A recent project at One Thoresby Street artists studios and gallery gave us a chance to develop new techniques for designing with self-builders.
As part of a longstanding relationship with the artists at One Thoresby Street (OTS), we were asked to design a lobby space for the top-floor Attic Gallery. This would sort out circulation between the gallery and studio spaces and provide a vital fire safety feature by separating the occupied space from the access stairwell. Unusually, the lobby would be built entirely by the artists themselves.
We approached the project through a careful survey of the existing building and designed the lobby to create a great experience for visitors as they approached up the stairwell. A sliding fire door, held open on electronic sensors linked to the fire alarm system ensures that movement and views through are eased. The height of the lobby is reduced to contrast with the tall gallery space, which also minimises the materials used and creates a storage and projection deck overhead.
High technical standards had to be met in the project to create a fire resistant construction, the budget was tight for materials and the building team (skilled makers but not construction professionals) needed to have excellent clarity over the build process.
This put huge demands on the communication of technical information, so we took an approach more normally found in larger scale projects - we created a 'Building Information Model'. This was a CAD model showing every structural member, board and component, organised to give the artists a coordinated picture of the materials to order, the dimensions for cutting, the assembly sequence and the spatial relationship between every item in the final assembly. We then lent the group a laptop with the CAD model installed so that they could take the information directly off it on site.
The build proceeded smoothly with a tiny number of requests for additional information, wastage of materials was kept to a minimum and the end result is a happy self build client, an effective adaptation and an safer, better Attic Gallery space at OTS.
In the summer cabin we redesigned on the Oslo fjord, we articulated the main living space with an open screen that had to perform many functions: create a light visual separation within the open plan space, provide storage for outdoor clothing and shoes for up to ten guests, integrate a large TV and offer seating in front of the new wood stove.
We finalised the design of this custom-made furniture as the project was already on site and decided to build it out the same oak bench plates used for the new kitchen. We created detailed instructions for the builder about how to make and assemble this large piece of furniture. Our instructions even included the detailed cutting patterns to minimise waste from the standard benchtop boards used to make it!
Kubik Interiørarkitekter — the talented interior architects with whom we are sharing an office space in Oslo — asked me to take photos of their freshly completed new interior for Norman & Co, Norway's oldest law firm, in Oslo's exclusive Akerbrygge neighbourhood.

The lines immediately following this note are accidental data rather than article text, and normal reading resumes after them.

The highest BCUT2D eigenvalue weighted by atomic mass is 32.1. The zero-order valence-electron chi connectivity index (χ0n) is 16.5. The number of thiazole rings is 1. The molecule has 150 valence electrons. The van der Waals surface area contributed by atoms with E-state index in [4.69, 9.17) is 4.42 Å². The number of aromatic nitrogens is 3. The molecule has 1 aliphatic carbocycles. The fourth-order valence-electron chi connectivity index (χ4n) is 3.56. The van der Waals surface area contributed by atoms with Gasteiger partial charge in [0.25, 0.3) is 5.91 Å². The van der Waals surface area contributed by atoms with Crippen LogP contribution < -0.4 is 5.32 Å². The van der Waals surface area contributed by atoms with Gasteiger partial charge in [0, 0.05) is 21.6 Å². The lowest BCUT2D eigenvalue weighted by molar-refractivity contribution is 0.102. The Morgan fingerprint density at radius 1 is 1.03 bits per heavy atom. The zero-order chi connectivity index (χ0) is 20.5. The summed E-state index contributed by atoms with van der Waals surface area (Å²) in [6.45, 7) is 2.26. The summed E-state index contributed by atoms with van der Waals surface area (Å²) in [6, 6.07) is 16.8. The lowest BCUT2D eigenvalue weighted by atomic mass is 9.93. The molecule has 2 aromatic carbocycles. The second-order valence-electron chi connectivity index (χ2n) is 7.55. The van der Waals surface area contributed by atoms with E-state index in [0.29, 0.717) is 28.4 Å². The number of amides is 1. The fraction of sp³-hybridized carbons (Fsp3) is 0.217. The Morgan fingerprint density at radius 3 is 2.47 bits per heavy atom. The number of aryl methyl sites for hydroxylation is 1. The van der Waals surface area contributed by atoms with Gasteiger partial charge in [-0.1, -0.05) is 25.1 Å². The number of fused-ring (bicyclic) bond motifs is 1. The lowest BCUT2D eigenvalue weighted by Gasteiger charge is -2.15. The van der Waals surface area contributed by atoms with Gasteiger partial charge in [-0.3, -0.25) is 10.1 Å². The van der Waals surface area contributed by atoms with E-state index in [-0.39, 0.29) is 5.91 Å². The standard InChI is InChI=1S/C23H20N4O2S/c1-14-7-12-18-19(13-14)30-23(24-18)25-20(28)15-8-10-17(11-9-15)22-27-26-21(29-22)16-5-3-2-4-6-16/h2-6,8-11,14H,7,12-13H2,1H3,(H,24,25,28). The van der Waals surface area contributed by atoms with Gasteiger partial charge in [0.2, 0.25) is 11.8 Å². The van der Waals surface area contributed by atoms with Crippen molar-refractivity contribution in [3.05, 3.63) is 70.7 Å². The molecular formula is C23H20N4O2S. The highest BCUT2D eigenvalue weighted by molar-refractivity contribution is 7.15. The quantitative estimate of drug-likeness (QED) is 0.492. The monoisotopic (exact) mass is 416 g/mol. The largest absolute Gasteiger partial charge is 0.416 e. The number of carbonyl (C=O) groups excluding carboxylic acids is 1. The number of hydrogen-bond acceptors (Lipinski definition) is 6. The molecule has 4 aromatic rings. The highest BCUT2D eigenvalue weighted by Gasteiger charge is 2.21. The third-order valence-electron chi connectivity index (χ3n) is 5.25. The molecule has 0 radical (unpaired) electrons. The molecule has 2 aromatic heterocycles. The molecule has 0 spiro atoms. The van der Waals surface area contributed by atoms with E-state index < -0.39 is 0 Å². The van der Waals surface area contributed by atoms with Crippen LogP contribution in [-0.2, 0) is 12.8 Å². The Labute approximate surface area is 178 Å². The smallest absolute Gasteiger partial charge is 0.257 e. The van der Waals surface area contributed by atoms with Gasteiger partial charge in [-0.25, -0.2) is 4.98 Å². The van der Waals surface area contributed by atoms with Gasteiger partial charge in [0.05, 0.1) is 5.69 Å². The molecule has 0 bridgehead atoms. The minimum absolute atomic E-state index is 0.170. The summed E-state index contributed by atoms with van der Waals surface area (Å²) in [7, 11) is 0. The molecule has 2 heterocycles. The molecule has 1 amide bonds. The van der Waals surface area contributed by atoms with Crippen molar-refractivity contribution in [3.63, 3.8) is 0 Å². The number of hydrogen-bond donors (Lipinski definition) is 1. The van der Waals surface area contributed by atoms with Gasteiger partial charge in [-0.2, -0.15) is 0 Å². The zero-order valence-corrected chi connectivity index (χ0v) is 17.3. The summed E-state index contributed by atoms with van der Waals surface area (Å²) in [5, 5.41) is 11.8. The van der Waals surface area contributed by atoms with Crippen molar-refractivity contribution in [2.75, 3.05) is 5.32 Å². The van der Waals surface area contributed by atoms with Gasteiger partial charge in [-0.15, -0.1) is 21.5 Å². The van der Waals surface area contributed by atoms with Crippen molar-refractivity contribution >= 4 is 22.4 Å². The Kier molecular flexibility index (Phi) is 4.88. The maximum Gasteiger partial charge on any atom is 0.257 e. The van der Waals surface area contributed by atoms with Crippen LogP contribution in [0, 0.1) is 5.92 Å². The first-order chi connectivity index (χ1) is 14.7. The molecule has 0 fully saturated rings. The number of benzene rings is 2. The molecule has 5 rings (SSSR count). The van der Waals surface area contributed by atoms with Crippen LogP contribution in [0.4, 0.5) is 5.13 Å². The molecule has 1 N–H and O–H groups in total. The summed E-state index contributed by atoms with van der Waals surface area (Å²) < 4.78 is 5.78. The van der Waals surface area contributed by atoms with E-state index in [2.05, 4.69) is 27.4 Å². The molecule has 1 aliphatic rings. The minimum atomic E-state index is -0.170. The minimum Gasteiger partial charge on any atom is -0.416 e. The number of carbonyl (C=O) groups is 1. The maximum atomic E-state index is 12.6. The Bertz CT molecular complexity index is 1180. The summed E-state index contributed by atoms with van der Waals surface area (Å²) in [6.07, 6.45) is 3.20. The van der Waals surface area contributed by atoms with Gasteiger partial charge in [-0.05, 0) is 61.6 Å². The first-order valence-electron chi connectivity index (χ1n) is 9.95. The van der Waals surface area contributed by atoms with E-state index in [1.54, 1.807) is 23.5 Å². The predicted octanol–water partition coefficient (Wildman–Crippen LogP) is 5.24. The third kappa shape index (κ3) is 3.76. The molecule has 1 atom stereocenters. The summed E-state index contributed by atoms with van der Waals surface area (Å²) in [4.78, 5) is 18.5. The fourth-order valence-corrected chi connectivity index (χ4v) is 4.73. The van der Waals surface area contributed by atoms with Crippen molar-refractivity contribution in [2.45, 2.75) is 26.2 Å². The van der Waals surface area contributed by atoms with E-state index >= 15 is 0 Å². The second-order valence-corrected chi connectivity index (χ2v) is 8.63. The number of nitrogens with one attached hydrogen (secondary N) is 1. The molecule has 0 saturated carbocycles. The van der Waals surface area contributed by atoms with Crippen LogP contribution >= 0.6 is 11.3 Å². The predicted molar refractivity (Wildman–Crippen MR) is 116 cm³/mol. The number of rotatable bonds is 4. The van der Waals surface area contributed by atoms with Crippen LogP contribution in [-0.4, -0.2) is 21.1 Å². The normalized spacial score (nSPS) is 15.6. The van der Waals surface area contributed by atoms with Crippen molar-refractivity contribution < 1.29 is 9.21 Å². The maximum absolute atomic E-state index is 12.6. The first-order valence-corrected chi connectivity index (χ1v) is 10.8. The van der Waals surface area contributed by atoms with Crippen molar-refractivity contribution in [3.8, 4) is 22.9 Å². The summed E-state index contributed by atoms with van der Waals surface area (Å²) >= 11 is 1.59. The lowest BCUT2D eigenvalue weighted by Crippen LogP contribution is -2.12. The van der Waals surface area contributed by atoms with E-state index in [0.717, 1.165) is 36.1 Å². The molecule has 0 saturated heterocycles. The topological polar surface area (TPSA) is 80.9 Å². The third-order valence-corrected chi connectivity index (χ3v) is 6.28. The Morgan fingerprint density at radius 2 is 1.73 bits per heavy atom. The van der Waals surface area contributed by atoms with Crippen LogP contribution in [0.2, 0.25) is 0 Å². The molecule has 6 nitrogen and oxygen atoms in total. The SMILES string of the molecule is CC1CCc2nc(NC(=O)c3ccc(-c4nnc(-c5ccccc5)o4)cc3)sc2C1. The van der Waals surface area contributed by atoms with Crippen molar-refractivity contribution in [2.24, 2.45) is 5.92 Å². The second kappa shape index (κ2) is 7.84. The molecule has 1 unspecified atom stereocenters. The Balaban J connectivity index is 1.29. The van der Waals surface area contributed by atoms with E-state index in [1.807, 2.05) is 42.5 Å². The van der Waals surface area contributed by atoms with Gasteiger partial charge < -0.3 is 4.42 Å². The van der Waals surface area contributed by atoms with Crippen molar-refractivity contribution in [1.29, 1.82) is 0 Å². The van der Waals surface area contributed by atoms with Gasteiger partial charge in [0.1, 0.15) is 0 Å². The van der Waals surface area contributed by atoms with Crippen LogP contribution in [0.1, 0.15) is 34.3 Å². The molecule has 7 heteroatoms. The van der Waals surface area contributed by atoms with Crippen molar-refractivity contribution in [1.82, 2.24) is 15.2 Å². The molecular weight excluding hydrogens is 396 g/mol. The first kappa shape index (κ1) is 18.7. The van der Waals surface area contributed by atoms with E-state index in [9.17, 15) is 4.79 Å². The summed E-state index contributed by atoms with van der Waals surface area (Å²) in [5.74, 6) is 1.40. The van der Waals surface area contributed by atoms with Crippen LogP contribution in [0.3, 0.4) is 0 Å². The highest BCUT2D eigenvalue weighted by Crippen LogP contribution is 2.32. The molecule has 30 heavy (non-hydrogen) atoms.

Here are some of my shots, trying to capture Kubik's delicate contrast of warm materials and cool light...
We love to design cabins, as they bring together so many of our design interests.
First, our predilection for architecture in remote (and often sensitive) natural locations, to create small thresholds where man meets nature, where minimal environmental footprint and limited access call for an economy of means.
And we are fond of designing tiny spaces — creating places rich in human interactions and intricate functions where people can really "key in" with the architecture, bringing back the simple joy of being together, sheltered from the elements.
But as importantly, cabins also act as social nodes where the complex community of the different generations in a family or in a group of friends congregate, each with their different needs, expectations and desires, making for a challenging but fascinating briefing process.
This redesign of a seaside cabin in Hvitsten, on the shore of the Oslo fjord, brought all these aspects together and was a nice counterpoint to our earlier design of a skiing winter cabin in the mountains of Hedmark.
About the project
As is often the case with Norwegian cabins, our clients for this project spanned over three generations. Initially built in the 1950s by the great-grandfather, the summer cabin and its small sleeping annex have been used ever since by the family for spring and summer holidays.
The extended families are now struggling to all fit in the cabins, which has become both too small and in need of repair. Now retired, the grandfather and his partner also want to use the cabin a lot more throughout the year, so they needed the uninsulated cabin to be upgraded for the winter climate and wished to have a real bathroom installed.
All had cherished childhood memories of the cabin and wanted to preserve as much of its exterior aspect and rustic character as possible. So, their requirement to comfortably fit in up to twelve sleeping guests for occasional extended family gatherings called for inventive remodelling and renovation, considering their tight budget!
Looking at the existing cabins
Perched against a steep rocky hillside overlooking the sea, the cabins face south-west into a breathtaking view of the Oslo fjord and its slow ballet of sailboats and cruise ships.
In the main cabin, the small living room actually had a large window opening towards the fjord, but the kitchen and meal area — central to family life in the cabin — were situated behind it, in the darkest part of space of cabin, right against the rock face to the north. The other facades of the cabin were essentially blind because of a small hallway and the two bedrooms to the west. As a result, the main daytime social spaces had no visual connection with either the covered porch to the south-west or the sleeping cabin to the west, both of them often used in the mornings and evenings for informal meals and drinks.